When I first started playing in a band as a keyboard player, I was not familiar with the speaking part of the music language, as a musician. Sometimes as musicians, we get introspective and start looking at why we play patterns or chord progressions the way we do.
A wonderful comparison between speech language and improvising in music is that everyone learns to speak and have a conversation, as well as write in our given language. Unfortunately, many musicians never learn the “speaking” portion of the musical language.
When I first started taking piano lessons, I was classically trained to read all the notes on the music staff. After several years of advancing through different levels of music books and applying lots of music theory, I still wasn’t able to find a music teacher who wasn’t afraid of improvisation.
In short, music educators were not taught the history and evolution of improvisation in “classical” music. During the baroque period of music, improvising was a basic part during that time. Musicians needed to learn this skill in order to work together effectively.
Some say it is a skill that one learns unconsciously, without effort and fear. So it is with my grandchildren who are learning a verbal language. Hopefully, no longer talking like a baby but the English language. They seem to improvise with that language every time they have a conversation with someone.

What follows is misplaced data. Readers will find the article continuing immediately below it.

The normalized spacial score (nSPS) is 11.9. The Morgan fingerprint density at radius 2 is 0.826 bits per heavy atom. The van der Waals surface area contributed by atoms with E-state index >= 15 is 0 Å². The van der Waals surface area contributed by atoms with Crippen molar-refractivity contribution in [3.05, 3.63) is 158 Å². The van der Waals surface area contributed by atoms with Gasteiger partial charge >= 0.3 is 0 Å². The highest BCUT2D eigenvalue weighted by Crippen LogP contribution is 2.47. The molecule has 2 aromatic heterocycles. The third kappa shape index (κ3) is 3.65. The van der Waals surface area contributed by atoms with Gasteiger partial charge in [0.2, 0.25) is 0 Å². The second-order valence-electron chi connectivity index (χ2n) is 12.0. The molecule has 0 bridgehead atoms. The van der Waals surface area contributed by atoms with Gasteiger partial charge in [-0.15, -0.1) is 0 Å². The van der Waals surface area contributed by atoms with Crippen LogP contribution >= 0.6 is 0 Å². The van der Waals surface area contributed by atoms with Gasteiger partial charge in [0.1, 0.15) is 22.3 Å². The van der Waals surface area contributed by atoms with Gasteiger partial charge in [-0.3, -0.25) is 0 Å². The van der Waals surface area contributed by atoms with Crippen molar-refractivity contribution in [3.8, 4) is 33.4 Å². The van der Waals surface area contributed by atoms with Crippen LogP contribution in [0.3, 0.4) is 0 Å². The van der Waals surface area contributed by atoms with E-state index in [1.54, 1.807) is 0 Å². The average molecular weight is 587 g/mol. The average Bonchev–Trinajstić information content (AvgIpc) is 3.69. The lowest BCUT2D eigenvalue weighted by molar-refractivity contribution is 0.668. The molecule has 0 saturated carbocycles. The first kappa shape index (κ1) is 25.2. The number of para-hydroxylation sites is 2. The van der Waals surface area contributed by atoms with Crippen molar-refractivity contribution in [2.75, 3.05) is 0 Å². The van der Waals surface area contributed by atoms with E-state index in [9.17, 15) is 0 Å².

So, we learn to read and write the language and that means we need to learn grammar. But with music, we learn it differently. Most musicians, including myself, learn to read the music notes at first but we can’t speak with one another unless we’re looking at the notes. We simply do not know how to “jam.”
When I first came across a very popular website online that teaches one how to play by ear, I would read about how easy it is to read the language of music and that it was not difficult to play by ear.
I was challenged at first because I could hear the difference in my playing without sheet music compared with the pros. It is necessary to have something worth saying when you speak the Jazz language. There is a huge difference between a beginner improviser and a great one. It’s not about skill, technique or memorization, but it’s about the concept and content.
As a piano teacher, I am trying to stay balanced with my students in finding the balance with their technique and developing their musical personality and composition.
A great tip is recording your self. Play the keys and playback your song and analyze the harmony and rearrange things a bit. The more you practice and get familiar with your instrument, your style becomes more fluid. Then you’ll merge more with the other band members.
When I play with a group of musicians that I have known for quite sometime, you can just feel the chemistry. A transformational event takes place when we are playing live and we become one unified voice.
After all, improvising is the art of making up music on the spot. It is fun to learn the Jazz language.